Sunday 20 May 2018

Words, words, words

We have become a very wordy culture. Perhaps it is all the texting and social media posts that have contributed. Perhaps it is the real absence of silence in our culture and opportunities to reflect in beyond words.

I have become interested recently in how words are used. They can be used to conceal as much as they reveal and the ubiquity of words and the speed of texting and speaking can hide what is behind them; particularly assumptions and claims. In our fast-moving culture uses of words and shades of mean can also change quickly.

For example, a couple of years ago it was almost unknown to hear anyone say “I feel triggered by/when……. “ . The first thing to notice, of course is that “triggered” is not a feeling or emotion in the way anger, fear, sadness, shame are. This is one of the peculiarities of the English language that the word “feel” can be used to express a thought, intention, desire, preference or emotion. The word “triggered” in this sort of context comes from recent understandings of trauma and in particular PTSD (Post Traumatic Stress Disorder). It refers to the fact that a relatively innocuous event in the present can cause the neurology to re-experience a past traumatic situation which will include being overwhelmed so the system can’t process it (which is what trauma is), and often have a visual component; a flashback.  The recent use of the word “triggered” seems to be adequately covered by the words, “upset”, or “hurt” unless the user has actually been catapulted back in to a real past trauma. The use of the word slightly medicalises the experience and takes it out of the hands of the experiencer – because in a real situation of being in a flashback you cannot choose whether to go there; it is automatic. It points to a person seeking the position of victim. The only real remedy is therapeutic work on the original trauma.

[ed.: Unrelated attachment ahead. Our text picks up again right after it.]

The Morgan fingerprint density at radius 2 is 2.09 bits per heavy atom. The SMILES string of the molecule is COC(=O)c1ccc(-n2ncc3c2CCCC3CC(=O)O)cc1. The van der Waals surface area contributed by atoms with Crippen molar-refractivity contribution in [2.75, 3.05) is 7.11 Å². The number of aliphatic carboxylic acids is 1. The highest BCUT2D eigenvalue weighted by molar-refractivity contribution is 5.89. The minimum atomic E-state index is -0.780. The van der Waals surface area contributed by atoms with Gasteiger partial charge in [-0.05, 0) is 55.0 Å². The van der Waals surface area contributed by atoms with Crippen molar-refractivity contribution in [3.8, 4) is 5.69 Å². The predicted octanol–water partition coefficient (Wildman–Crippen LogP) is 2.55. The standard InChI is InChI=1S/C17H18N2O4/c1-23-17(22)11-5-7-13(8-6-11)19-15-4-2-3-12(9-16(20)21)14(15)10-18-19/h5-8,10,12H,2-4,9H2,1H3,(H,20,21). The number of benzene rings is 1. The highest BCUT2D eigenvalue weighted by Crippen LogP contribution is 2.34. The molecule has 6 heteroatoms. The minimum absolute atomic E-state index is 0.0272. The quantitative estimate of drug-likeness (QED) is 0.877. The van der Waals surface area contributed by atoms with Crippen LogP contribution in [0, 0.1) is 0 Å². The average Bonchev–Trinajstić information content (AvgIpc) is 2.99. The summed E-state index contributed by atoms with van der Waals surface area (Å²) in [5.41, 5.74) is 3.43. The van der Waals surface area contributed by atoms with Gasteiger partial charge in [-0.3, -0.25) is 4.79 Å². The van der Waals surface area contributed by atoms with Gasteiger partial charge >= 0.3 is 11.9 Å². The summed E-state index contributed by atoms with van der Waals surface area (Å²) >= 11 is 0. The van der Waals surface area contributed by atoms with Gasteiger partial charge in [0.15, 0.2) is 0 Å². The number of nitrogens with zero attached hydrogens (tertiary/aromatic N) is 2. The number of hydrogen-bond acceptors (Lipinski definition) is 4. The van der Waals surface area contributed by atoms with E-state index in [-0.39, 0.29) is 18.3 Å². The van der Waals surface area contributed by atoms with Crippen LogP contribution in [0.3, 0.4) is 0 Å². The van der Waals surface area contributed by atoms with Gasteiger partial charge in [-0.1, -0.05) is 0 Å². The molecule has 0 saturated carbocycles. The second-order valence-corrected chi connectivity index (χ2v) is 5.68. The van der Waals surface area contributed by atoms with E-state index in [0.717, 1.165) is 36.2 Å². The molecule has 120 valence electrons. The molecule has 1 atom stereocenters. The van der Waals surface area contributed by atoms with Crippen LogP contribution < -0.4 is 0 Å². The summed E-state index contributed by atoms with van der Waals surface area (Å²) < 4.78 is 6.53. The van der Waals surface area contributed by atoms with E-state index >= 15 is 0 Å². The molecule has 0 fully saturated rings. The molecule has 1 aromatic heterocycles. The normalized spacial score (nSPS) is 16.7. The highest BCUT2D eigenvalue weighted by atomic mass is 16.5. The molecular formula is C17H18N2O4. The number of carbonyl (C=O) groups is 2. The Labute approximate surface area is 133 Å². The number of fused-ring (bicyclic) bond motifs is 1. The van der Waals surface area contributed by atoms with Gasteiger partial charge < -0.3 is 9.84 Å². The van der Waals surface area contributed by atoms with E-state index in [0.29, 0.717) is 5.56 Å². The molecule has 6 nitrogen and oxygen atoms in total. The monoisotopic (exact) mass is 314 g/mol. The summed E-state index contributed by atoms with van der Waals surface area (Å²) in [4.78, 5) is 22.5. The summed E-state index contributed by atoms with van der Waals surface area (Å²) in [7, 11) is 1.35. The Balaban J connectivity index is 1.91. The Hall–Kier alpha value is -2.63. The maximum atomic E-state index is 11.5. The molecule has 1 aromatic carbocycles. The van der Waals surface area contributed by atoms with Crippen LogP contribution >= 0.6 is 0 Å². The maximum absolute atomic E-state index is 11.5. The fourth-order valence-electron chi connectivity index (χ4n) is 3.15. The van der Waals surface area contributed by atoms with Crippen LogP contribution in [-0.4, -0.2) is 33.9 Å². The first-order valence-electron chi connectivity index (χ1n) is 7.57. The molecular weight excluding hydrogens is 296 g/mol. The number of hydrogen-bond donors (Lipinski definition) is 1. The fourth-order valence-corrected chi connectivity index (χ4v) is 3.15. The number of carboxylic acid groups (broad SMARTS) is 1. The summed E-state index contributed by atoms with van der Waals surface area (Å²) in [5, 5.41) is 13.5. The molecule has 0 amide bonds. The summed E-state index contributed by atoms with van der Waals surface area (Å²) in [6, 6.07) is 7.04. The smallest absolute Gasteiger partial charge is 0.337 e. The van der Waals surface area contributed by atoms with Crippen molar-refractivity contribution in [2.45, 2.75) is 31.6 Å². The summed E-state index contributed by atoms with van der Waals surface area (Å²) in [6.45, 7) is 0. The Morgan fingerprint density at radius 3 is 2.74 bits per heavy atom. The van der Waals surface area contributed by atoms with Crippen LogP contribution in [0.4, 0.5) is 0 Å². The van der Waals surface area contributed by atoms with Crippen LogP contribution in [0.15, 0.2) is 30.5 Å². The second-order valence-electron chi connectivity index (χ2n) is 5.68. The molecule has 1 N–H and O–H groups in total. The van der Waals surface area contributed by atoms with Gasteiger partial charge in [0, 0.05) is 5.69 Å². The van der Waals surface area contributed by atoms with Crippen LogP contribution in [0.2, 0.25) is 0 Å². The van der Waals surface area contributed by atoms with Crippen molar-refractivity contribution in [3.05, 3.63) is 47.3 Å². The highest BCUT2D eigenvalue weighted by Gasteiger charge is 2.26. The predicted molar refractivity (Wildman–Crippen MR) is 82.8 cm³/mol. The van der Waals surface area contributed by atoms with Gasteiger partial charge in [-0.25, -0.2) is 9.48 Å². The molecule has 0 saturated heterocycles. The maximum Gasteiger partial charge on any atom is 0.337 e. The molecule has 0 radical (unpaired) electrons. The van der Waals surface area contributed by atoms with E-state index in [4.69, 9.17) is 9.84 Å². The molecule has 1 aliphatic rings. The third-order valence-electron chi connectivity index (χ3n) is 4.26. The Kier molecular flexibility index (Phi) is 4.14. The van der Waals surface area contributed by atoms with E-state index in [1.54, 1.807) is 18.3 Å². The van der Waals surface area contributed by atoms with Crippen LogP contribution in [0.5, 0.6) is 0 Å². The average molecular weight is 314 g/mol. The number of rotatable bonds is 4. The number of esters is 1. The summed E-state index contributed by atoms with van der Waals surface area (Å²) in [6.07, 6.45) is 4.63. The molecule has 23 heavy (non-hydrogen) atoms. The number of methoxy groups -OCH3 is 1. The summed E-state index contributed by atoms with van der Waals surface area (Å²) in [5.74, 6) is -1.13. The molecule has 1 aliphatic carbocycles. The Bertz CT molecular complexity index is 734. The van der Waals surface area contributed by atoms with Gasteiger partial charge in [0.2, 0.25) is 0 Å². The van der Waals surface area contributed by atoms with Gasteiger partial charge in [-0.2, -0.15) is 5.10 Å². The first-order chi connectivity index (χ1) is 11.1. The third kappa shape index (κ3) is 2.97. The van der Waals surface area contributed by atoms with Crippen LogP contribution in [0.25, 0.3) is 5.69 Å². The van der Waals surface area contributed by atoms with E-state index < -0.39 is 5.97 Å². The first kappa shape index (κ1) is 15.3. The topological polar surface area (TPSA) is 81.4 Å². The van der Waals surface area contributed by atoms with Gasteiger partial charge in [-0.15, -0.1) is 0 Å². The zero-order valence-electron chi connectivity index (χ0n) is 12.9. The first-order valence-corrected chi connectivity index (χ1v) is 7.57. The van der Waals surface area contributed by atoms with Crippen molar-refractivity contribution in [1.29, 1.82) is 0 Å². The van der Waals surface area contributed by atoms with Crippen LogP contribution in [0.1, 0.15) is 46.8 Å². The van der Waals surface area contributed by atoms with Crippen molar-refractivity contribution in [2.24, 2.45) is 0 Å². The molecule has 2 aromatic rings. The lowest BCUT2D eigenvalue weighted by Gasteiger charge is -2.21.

A similar thing has been happening over a longer period of time with the word “depressed”. Depression as a psychological condition is very real and to many degrees quite debilitating. In fact, at one end, there is psychotic depression which often needs hospitalisation. 
Nowadays someone can claim to feel depressed that they have run out of biscuits! Similarly, I have noticed that sometimes people claim to have “a migraine” when it is more accurately a bad headache or be allergic to a food when it can be an intolerance or even a preference to not eat it.

This has always happened as language evolves. The word “gaudy” which now means “tastelessly bright, harsh or lurid” in the sixteenth century came from roots meaning “joyful” or “rejoicing”. There was certainly no negative connotation.

Of more interest to me at present it the use of words to signify a position. Currently there are many competing theories and ideologies and ideas in the world and many diverse subgroups and subcultures. In fact, I am not sure there is really one single culture at all anywhere in the world outside of a few isolated, traditional communities. Words can signify an alignment with a theory or position or group without every having to examine any of it.